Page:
Tuesday, May 01, 2007

The dorkiest thing I've ever done.

Big thanks to S. John Ross for reminding me of this little episode from my youth. If you like rpgs that are awesome you owe it yourself to check out S. John's Cumberland Games & Divisions, where much of his best work is absolutely free.

Module XL-1 Quest for the Heartstone came out in 1984. I turned 11 years old in 1984 and had already been gaming for maybe three years. I was a total D&D junkie. And not just the D&D roleplaying game. I was into the whole experience. I watched the cartoon, owned the action figures, and was generally into the whole D&D Boom experience. Hell, I had the official D&D woodburning kit, which consisted of an electric woodburner (it burned flesh too, as I quickly discovered by accident) and some cheap planks of wood with orcs and such printed on them.

When I saw Quest for the Heartstone at the B. Dalton Bookseller in Bloomington, Illinois, I knew I had to own a copy. The cover featured two characters, the paladin Strider Strongheart and the badass Warduke, that had appeared in both the official toyline and the cartoon series. And the text on the cover promised official statistics for these two guys and many other action figures! Hot damn! So I bought the module. On the drive home I eagerly tore away the shrinkwrap and prepared to dive into the Awesomest Adventure Ever. I quickly found the section giving page after page of statistics for various characters from the figure line. That's when I found the stats for Zarak and nearly fell out of my seat.

Zarak is my favorite guy from the AD&D figure line. He's the only action figure I still have from the toyline and nowadays I display him in my gameroom almost like an icon of a patron saint. The packaging he came in said "Evil Half-Orc Assassin" under his name. He's not a badass warrior like Warduke, but a nasty little fucker with a poison dagger and an almost Quasimodo-like build. The blue hood has always struck me as an odd fashion choice, though. Some folks might remember that over at RPGnet and still in a few other places I've used a close-up on Zarak's face as my avatar. Later I had a little pixellated cartoony version of the dude.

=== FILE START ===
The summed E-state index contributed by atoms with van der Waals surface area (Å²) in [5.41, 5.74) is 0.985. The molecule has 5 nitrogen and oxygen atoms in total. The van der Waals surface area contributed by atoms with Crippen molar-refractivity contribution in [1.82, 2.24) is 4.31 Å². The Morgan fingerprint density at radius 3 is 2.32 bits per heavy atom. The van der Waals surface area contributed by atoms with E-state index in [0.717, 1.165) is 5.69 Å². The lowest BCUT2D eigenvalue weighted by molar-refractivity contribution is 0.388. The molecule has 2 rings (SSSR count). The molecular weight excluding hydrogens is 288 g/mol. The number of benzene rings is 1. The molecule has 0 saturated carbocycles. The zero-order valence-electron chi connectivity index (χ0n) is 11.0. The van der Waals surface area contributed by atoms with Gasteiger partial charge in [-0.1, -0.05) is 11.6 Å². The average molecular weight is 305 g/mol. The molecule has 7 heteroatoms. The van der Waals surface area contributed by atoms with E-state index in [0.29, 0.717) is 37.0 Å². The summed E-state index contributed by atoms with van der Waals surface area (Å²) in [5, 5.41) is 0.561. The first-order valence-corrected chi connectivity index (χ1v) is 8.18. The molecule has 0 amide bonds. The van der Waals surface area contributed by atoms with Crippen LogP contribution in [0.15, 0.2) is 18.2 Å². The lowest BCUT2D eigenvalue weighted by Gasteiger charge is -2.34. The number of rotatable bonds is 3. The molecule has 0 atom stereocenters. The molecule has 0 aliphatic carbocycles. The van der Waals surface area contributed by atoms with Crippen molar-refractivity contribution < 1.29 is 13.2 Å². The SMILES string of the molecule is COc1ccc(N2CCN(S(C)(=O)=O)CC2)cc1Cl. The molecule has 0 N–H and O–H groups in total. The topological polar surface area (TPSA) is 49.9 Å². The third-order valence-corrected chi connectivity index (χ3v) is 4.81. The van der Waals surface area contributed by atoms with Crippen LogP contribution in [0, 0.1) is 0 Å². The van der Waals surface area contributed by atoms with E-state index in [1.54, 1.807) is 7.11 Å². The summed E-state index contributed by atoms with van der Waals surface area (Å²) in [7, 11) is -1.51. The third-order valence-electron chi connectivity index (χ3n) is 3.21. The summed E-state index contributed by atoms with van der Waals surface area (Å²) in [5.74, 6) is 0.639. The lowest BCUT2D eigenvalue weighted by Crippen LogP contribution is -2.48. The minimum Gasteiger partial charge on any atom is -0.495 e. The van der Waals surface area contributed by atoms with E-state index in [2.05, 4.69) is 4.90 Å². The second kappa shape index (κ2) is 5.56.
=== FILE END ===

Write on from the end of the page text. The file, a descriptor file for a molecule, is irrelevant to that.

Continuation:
So what was the big deal with the Heartstone stats for my beloved Zarak? According to the book, he wasn't an Evil Half-Orc Assassin. He was statted up as a Chaotic [Human] Thief. A few more moments of bewildered flipping around revealed the problem. The toyline had been billed as Advanced Dungeons & Dragons figure. Hence the assassins and paladins and barbarians. But module XL-1 was written for Menzter Basic/Expert/etc.

Most of the other characters were fine as written. You can't really screw up the stock wizard, the cleric babe, the silly elf, or the grumpy dwarf. Strider Strongheart , who I already knew as a paladin, was just a fighter with a sword that allowed him to cast cure light wounds once a day. That was less than ideal, but I never had much interest in paladins anyway. But I just couldn't accept Zarak being robbed of his alignment, his race, and his class. And this is when I committed what I personally consider the single dorkiest act of my entire life.

I asked my folks to turn the car around. I went back to the store and I returned the module.


  1. Uh, you mean Strongheart.

    Strider was some other guy. A ranger or something...

  2. Anonymous5:57 PM

    Excellent anecdote, plus: I'd never heard of the woodburning kit!

    Did you have the coloring book (the one playable as a dungeon)? That used to have my vote as coolest oddball D&D swag, until just now learning that there was a freakin' woodburning kit :)

  3. I had the later coloring book that featured Warduke finding a magical morning star and laying waste with it. No actual dungeon.

  4. Anonymous1:09 PM

    Well, I'll start looking for the woodburning kit and you start looking for the coloring book with the dungeon, because it's ... it's just a very, very special experience :)

  5. Anonymous10:54 PM

    According to the book, he wasn't an Evil Half-Orc Assassin.

    Just for the record (and in the module's defense, my eternal role it seems): The module does explicitly label him as an Evil Half-Orc Assassin. In boldface, no less! And the text does avoid using the word "human," when describing him, leaving the kindly GM to recognize that he may be statted as a 'human' class, but is not himself entirely human.

    ... So while they were unable to truly give him his proper Race, they did all they could, within the rules, not to "take it away."

    In fairness.

    I do appreciate and respect that these words would probably fail to comfort, let alone sway, angry young Jeff returning to the store with disappointing module in hand :) But I've been defending XL-1 for years and it's too late to stop now.

    My last-ditch effort would be to point at the really cool Tim Truman drawing of the character.

  6. But I've been defending XL-1 for years and it's too late to stop now.

    Don't hesitate on my account. I owned the module for something like 35 minutes twenty years ago. I'm hardly in a position to slag on it nowadays. Heck, I'd probably get a big kick out of it if I read it today.

  7. Wow, you are a dork. :)

    Woodburning kit? Man, kids these days can't buy anything nearly that cool anymore.